A Stream in the Wood is also typical of Durand’s subject matter, as most of his paintings depict woods. He almost invariably uses the same compositional format, comprising a few trees in the foreground, an empty middle area, and beyond these a luminous sky which casts light on the valley. Durand’s paintings show nature in its wild state, without any sign of human presence, and glorify American nature as a new Eden.

rjtyler:

DURAND, Asher Brown

American painter (b. 1796, Springfield Township, d. 1886, Maplewood)

A Stream in the Wood

1865

Oil on canvas, 102 x 82 cm

Museo Thyssen-Bornemisza, Madrid

A Stream in the Wood is also typical of Durand’s subject matter, as most of his paintings depict woods. He almost invariably uses the same compositional format, comprising a few trees in the foreground, an empty middle area, and beyond these a luminous sky which casts light on the valley. Durand’s paintings show nature in its wild state, without any sign of human presence, and glorify American nature as a new Eden.

teatimewithnietzsche:

Nature / landscape paintings by Asher Brown Durand.

At one time in the world there were woods that no one owned.

— Cormac McCarthy, Child of God

Asher Brown Durand (August 21, 1796 – September 17, 1886) was an American painter of the Hudson River School.

toomuchart:

Asher Brown Durand, Mrs. Winfield Scott, 1831.

toomuchart:

Asher Brown Durand, Mrs. Winfield Scott, 1831.

16chakras:
Asher Brown Durand  (American 1796 - 1886) - Kaaterskill Clove, 1866

16chakras:

Asher Brown Durand  (American 1796 - 1886) - Kaaterskill Clove, 1866
books0977:

Daniel Huntington (American, 1816-1906) - Portrait of Asher Brown Durand (1857). 
 Oil on canvas.
In 1832 Durand (American, 1796-1886) dissolved his profitable engraving business and entered into a short, successful period as a portrait painter.  A financial panic in 1837 combined with encouragement from Thomas Cole led him to try landscape painting. This painting is based on a trip to Franconia Notch in 1855 where Huntington accompanied Durand.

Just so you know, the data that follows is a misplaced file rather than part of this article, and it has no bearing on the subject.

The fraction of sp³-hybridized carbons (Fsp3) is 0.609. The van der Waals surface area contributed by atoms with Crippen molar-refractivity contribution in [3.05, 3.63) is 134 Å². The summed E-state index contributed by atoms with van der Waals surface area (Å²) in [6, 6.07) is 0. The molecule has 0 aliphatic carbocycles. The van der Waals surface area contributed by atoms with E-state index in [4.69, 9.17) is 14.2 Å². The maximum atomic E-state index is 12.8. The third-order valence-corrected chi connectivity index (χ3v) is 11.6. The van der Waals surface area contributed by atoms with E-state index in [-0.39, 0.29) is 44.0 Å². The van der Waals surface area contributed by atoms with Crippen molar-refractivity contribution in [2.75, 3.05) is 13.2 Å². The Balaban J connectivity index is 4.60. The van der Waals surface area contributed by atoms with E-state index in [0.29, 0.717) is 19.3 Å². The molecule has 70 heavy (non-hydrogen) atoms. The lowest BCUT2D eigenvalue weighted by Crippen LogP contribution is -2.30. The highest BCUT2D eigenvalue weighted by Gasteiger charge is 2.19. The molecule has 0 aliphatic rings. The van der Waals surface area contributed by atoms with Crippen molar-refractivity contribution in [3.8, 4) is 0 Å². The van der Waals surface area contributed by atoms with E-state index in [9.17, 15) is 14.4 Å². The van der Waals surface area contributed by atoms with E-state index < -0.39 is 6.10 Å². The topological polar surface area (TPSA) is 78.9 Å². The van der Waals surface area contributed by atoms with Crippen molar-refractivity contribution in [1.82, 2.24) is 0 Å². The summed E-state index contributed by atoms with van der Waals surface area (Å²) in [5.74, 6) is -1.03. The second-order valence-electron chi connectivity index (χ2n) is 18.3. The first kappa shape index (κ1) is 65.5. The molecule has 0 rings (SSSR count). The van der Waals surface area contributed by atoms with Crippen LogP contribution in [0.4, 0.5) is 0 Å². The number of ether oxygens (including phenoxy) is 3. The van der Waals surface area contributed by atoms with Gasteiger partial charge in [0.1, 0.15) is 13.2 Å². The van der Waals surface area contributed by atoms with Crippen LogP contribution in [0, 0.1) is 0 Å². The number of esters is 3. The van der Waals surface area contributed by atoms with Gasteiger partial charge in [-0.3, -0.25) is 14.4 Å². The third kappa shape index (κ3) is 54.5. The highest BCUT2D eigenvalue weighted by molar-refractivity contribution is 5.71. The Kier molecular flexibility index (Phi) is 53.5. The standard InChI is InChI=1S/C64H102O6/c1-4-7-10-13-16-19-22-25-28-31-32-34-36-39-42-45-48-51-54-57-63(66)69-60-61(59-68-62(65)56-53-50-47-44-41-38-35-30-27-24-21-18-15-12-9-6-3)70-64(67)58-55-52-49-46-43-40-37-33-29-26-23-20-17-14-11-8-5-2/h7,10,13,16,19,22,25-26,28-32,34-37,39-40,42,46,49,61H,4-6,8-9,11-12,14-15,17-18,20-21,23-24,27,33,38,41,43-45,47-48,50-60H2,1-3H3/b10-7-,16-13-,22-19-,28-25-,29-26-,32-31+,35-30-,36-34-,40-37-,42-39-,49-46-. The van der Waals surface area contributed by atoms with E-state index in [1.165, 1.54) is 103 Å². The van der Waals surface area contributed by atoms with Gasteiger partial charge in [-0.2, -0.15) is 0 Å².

Daniel Huntington (October 4, 1816 – April 19, 1906), American artist, was born in New York City, New York, the son of Benjamin Huntington, Jr. and Faith Trumbull Huntington; his paternal grandfather was Benjamin Huntington, delegate at the Second Continental Congress and first U.S. Representative from Connecticut.

books0977:

Daniel Huntington (American, 1816-1906) - Portrait of Asher Brown Durand (1857). 

 Oil on canvas.

In 1832 Durand (American, 1796-1886) dissolved his profitable engraving business and entered into a short, successful period as a portrait painter.  A financial panic in 1837 combined with encouragement from Thomas Cole led him to try landscape painting. This painting is based on a trip to Franconia Notch in 1855 where Huntington accompanied Durand.

Daniel Huntington (October 4, 1816 – April 19, 1906), American artist, was born in New York City, New York, the son of Benjamin Huntington, Jr. and Faith Trumbull Huntington; his paternal grandfather was Benjamin Huntington, delegate at the Second Continental Congress and first U.S. Representative from Connecticut.

vuillar:
Asher Brown Durand (1796 - 1886) - "The Indian’s Vespers" (1847), 

vuillar:

Asher Brown Durand (1796 - 1886)"The Indian’s Vespers" (1847)